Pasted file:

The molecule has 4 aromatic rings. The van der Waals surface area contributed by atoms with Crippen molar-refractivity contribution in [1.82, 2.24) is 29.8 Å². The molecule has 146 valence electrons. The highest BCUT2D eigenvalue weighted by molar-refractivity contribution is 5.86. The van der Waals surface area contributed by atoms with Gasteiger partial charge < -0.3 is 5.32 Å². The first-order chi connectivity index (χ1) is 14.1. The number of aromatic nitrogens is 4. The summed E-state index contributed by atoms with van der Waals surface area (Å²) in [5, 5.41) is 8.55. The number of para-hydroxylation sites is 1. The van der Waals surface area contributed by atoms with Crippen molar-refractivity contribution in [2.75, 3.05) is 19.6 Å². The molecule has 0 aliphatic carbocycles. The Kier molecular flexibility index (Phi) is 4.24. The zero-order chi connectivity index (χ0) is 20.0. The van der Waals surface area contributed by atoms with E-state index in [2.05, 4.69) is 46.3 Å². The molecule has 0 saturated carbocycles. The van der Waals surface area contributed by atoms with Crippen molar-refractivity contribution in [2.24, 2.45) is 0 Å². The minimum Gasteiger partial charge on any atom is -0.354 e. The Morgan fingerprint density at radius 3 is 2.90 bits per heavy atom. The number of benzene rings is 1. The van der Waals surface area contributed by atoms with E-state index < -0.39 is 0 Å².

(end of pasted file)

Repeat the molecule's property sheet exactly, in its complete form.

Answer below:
The molecule has 4 aromatic rings. The van der Waals surface area contributed by atoms with Crippen molar-refractivity contribution in [1.82, 2.24) is 29.8 Å². The molecule has 146 valence electrons. The highest BCUT2D eigenvalue weighted by molar-refractivity contribution is 5.86. The van der Waals surface area contributed by atoms with Gasteiger partial charge < -0.3 is 5.32 Å². The first-order chi connectivity index (χ1) is 14.1. The number of aromatic nitrogens is 4. The summed E-state index contributed by atoms with van der Waals surface area (Å²) in [5, 5.41) is 8.55. The number of para-hydroxylation sites is 1. The van der Waals surface area contributed by atoms with Crippen molar-refractivity contribution in [2.75, 3.05) is 19.6 Å². The molecule has 0 aliphatic carbocycles. The Kier molecular flexibility index (Phi) is 4.24. The zero-order chi connectivity index (χ0) is 20.0. The van der Waals surface area contributed by atoms with E-state index in [2.05, 4.69) is 46.3 Å². The molecule has 0 saturated carbocycles. The van der Waals surface area contributed by atoms with Crippen molar-refractivity contribution in [2.24, 2.45) is 0 Å². The minimum Gasteiger partial charge on any atom is -0.354 e. The Morgan fingerprint density at radius 3 is 2.90 bits per heavy atom. The number of benzene rings is 1. The van der Waals surface area contributed by atoms with E-state index < -0.39 is 0 Å².